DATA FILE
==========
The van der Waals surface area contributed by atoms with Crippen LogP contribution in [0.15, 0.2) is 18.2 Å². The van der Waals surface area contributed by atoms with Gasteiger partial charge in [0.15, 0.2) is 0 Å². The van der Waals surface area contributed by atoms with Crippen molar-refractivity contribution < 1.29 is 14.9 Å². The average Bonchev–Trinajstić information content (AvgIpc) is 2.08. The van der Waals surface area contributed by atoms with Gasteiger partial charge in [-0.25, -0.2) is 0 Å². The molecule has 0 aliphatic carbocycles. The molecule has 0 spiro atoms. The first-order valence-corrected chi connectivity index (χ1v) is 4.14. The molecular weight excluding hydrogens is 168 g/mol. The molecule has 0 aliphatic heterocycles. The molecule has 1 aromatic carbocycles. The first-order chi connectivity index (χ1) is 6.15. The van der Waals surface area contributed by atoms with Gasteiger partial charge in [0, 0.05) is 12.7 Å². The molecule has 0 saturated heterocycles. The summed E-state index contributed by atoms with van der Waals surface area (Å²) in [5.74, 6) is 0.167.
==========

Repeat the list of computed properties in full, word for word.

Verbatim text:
The van der Waals surface area contributed by atoms with Crippen LogP contribution in [0.15, 0.2) is 18.2 Å². The van der Waals surface area contributed by atoms with Gasteiger partial charge in [0.15, 0.2) is 0 Å². The van der Waals surface area contributed by atoms with Crippen molar-refractivity contribution < 1.29 is 14.9 Å². The average Bonchev–Trinajstić information content (AvgIpc) is 2.08. The van der Waals surface area contributed by atoms with Gasteiger partial charge in [-0.25, -0.2) is 0 Å². The molecule has 0 aliphatic carbocycles. The molecule has 0 spiro atoms. The first-order valence-corrected chi connectivity index (χ1v) is 4.14. The molecular weight excluding hydrogens is 168 g/mol. The molecule has 0 aliphatic heterocycles. The molecule has 1 aromatic carbocycles. The first-order chi connectivity index (χ1) is 6.15. The van der Waals surface area contributed by atoms with Gasteiger partial charge in [0, 0.05) is 12.7 Å². The molecule has 0 saturated heterocycles. The summed E-state index contributed by atoms with van der Waals surface area (Å²) in [5.74, 6) is 0.167.